National Book Critics Circle Award Valu-Pak

Here are reviews of the five National Book Critics Circle Award nominees in poetry. A reading featuring the nominees will be held at 5 pm on Wednesday, March 9 at The New School’s Tishman Auditorium, 66 West 12th Street, New York, NY. Winners will be announced at the same location at 5 pm the following evening, Thursday, March 10.

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Nox, Anne Carson

New Directions

“Herodotus is an historian who trains you as you read.”

From John Deming’s review (forthcoming): “The moment that Anne Carson’s latest spilled like an accordian out of my hands and onto the floor of the Union Square Barnes & Noble, I knew that she was up to something new. Nox, Carson’s elegy for her brother Michael, a poetic scrapbook “epitaph,” is one of the most original, intelligent and affecting art objects of the 21st century. Michael is a hard character who had difficulty making friends as a child; as an adult, he fled the county to avoid going to jail. Their relationship was spotty, occasional, unresolved, but not without love. (He signs one letter, reproduced here, “love you love you love you.”) The poet’s grief finds form in scholarly pursuit, a comfort zone. She provides a near untranslatable elegy that Catullus wrote for a brother, and translates for us as we proceed, one word at a time. Just past the halfway point, we get her translation, a knockout. Michael called her “professor” and “pinhead,” endearing terms “implying intellectual respect” — “So pinhead d’you attain wisdom yet?” The issue of her brother is too big for resolution, possessing the quality of “overtakelessness.” But Nox is wisdom redeemed.”

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The Eternal City, Kathleen Graber

Princeton University Press

“Intent seems so small / a part.”

From John Deming’s review: “The Eternal City is a city in the clouds, your head in the clouds, leaping into imagined memories and plans, stitching them to the caricature of their realizations…[Graber] sees the history of human thought, and its correspondence with human action, as patchwork — a work in progress at best. For her title poem, she summons Philosopher King Marcus Aurelius. Aurelius, Roman Emperor from 161 to 180, ‘was in love / with Wisdom.’ But Wisdom ‘married him off to Duty instead.’ Aurelius is important because he embodies the fantasy of the leader-philosopher, one who, looking down upon his civilization from the height of meaningful power and success, finds “that all of this has been for nothing.” A leader who realizes his nation’s struggles and loyalties and beheadings take place in the name of sinister fictions.”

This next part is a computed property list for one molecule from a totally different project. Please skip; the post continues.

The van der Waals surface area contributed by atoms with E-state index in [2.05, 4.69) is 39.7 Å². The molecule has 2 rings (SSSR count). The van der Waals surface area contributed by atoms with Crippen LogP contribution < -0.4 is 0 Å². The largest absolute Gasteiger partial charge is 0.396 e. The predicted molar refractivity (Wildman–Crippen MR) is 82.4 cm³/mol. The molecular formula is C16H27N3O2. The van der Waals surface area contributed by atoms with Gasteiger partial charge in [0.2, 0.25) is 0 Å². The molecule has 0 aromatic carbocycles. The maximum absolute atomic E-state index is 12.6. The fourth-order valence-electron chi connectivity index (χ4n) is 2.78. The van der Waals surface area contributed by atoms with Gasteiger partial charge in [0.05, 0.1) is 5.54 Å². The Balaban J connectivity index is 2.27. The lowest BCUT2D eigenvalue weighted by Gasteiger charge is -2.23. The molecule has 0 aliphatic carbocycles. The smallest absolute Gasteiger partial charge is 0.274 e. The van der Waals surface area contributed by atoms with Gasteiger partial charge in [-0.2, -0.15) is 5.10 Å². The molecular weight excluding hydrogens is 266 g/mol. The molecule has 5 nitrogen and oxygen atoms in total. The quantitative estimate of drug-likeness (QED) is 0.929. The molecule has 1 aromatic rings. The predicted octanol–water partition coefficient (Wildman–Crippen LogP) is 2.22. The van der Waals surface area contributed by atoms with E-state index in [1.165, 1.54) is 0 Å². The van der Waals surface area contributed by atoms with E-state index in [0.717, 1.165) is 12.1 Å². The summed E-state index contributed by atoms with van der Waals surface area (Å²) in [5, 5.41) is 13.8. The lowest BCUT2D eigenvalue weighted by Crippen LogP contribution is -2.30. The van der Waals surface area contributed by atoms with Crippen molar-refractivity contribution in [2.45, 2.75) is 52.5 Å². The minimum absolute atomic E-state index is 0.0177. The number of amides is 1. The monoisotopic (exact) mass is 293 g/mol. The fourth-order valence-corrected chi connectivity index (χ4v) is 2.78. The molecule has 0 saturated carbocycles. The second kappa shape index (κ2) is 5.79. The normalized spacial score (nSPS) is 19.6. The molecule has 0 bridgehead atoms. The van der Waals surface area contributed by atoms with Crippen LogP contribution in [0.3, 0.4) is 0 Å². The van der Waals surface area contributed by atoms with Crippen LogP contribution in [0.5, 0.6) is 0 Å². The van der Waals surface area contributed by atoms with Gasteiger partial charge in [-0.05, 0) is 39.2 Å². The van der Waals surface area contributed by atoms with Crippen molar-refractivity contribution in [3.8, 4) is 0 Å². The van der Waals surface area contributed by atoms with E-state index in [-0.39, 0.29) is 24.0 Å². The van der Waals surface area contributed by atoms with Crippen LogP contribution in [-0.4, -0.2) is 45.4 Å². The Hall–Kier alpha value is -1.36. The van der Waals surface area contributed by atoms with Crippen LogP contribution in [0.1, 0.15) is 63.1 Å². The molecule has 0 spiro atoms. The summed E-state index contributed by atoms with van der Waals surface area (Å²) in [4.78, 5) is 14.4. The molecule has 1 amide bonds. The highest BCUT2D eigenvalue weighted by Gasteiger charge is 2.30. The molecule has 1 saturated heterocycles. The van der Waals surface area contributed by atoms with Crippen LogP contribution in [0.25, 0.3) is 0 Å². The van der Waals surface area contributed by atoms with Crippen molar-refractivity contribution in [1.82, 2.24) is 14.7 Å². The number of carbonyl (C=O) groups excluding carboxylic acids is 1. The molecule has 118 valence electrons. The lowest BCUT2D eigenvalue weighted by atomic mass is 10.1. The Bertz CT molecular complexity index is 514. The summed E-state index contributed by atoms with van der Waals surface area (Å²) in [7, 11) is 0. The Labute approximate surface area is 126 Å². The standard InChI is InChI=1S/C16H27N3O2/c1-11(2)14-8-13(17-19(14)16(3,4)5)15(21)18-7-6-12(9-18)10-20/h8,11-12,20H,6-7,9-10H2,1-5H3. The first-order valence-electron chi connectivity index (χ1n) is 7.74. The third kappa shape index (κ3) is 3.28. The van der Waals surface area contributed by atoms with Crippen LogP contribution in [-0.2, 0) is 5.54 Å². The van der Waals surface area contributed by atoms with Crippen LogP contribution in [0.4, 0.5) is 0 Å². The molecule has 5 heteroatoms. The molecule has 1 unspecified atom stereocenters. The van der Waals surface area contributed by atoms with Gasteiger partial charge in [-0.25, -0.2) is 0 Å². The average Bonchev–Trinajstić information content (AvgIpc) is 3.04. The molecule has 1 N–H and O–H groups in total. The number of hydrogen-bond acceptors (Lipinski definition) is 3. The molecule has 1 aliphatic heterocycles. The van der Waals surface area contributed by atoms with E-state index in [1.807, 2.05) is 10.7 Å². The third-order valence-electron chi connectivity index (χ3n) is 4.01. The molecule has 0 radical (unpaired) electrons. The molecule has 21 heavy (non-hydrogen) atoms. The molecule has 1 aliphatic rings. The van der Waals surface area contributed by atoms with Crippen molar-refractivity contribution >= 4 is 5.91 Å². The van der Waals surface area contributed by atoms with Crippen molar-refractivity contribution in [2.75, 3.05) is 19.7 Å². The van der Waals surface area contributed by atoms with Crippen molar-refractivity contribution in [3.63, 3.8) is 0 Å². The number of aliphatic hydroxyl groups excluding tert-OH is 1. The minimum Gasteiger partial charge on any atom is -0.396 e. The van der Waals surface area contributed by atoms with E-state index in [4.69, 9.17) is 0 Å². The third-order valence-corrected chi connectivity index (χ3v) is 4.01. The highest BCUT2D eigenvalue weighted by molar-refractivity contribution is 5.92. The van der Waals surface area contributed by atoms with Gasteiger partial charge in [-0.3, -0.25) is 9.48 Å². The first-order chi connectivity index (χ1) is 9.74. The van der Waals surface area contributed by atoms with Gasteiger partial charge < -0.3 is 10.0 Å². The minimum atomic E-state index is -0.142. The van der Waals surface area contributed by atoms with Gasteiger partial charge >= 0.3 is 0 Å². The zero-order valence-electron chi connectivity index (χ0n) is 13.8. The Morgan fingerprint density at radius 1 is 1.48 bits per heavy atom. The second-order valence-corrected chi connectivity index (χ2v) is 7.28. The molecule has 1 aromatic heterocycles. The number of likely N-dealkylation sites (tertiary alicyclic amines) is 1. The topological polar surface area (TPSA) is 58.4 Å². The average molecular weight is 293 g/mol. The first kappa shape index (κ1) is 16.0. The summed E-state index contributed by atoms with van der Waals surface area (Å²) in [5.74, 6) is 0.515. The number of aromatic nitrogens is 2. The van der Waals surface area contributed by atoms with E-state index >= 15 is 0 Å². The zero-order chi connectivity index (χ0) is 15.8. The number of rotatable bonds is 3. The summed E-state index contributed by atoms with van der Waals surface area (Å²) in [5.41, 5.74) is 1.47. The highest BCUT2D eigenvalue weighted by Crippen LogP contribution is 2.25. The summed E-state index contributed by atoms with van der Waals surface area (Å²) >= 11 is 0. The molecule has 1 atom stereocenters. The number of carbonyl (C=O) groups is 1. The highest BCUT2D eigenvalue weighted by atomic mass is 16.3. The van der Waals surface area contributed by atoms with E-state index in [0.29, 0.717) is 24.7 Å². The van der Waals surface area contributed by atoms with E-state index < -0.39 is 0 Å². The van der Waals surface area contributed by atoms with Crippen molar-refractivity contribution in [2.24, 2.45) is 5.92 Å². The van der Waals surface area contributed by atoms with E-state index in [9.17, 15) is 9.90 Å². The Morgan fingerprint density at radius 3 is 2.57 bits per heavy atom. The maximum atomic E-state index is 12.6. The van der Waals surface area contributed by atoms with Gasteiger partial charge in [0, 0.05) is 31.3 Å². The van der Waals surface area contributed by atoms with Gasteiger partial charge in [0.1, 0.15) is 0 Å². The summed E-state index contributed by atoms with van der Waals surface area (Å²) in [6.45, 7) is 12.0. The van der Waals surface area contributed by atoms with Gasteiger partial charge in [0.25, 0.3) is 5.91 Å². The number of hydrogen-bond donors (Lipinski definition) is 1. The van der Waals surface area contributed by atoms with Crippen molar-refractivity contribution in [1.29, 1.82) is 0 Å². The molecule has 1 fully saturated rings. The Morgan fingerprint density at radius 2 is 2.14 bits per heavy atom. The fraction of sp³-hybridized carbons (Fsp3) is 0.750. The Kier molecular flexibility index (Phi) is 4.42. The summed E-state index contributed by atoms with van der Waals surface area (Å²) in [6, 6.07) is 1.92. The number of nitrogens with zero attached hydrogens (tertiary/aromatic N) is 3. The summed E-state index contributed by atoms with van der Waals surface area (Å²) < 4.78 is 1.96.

Read the rest of the review here.

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Lighthead, Terrance Hayes

Penguin

“The mind light-headed and hawked.”

From Melinda Wilson’s review (forthcoming): “Terrance Hayes is in complete control in Lighthead, and the result is a commanding openness. He offers an impressive variety of poems that are bound by the way that seem to vaporize, or become atmosphere, the moment you finish reading, the moment before you re-read just to mimic the sensation. He moves from high drama to music making to both at the same time, grounding his sequence only with the recurring character “Lighthead,” and concluding with freedom as a kind of essential state: “I have no form because / I have no allegiance / to form.” All of his realities become real, simultaneous or duplicitous as they may be. He is careful to distinguish between “living” and “surviving.” Pretending that the two are synonymous comes across as dangerous. In a poem called “Nothing,” the speaker differentiates between two other oft-confused abstract nouns: “I believe happiness / is not the same thing as success.” …Hayes employs multiple forms and techniques, and individual poems are nearly flawless.”